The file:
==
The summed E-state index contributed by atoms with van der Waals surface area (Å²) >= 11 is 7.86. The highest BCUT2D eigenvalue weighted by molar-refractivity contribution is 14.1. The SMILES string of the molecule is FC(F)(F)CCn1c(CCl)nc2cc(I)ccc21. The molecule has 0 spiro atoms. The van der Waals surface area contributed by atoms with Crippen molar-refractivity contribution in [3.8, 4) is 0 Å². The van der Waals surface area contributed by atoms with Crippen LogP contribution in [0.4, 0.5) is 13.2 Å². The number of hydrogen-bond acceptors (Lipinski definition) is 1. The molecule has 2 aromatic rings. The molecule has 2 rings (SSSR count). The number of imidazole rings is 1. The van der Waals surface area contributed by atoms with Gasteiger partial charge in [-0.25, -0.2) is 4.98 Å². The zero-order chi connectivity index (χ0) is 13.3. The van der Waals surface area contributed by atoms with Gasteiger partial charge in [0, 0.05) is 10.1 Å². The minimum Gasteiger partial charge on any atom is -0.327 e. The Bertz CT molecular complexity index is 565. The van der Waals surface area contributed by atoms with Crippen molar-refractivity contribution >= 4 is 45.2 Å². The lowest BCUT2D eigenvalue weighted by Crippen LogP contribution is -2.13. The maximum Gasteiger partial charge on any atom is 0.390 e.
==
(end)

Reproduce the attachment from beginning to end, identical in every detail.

The summed E-state index contributed by atoms with van der Waals surface area (Å²) >= 11 is 7.86. The highest BCUT2D eigenvalue weighted by molar-refractivity contribution is 14.1. The SMILES string of the molecule is FC(F)(F)CCn1c(CCl)nc2cc(I)ccc21. The molecule has 0 spiro atoms. The van der Waals surface area contributed by atoms with Crippen molar-refractivity contribution in [3.8, 4) is 0 Å². The van der Waals surface area contributed by atoms with Crippen LogP contribution in [0.4, 0.5) is 13.2 Å². The number of hydrogen-bond acceptors (Lipinski definition) is 1. The molecule has 2 aromatic rings. The molecule has 2 rings (SSSR count). The number of imidazole rings is 1. The van der Waals surface area contributed by atoms with Gasteiger partial charge in [-0.25, -0.2) is 4.98 Å². The zero-order chi connectivity index (χ0) is 13.3. The van der Waals surface area contributed by atoms with Gasteiger partial charge in [0, 0.05) is 10.1 Å². The minimum Gasteiger partial charge on any atom is -0.327 e. The Bertz CT molecular complexity index is 565. The van der Waals surface area contributed by atoms with Crippen molar-refractivity contribution >= 4 is 45.2 Å². The lowest BCUT2D eigenvalue weighted by Crippen LogP contribution is -2.13. The maximum Gasteiger partial charge on any atom is 0.390 e.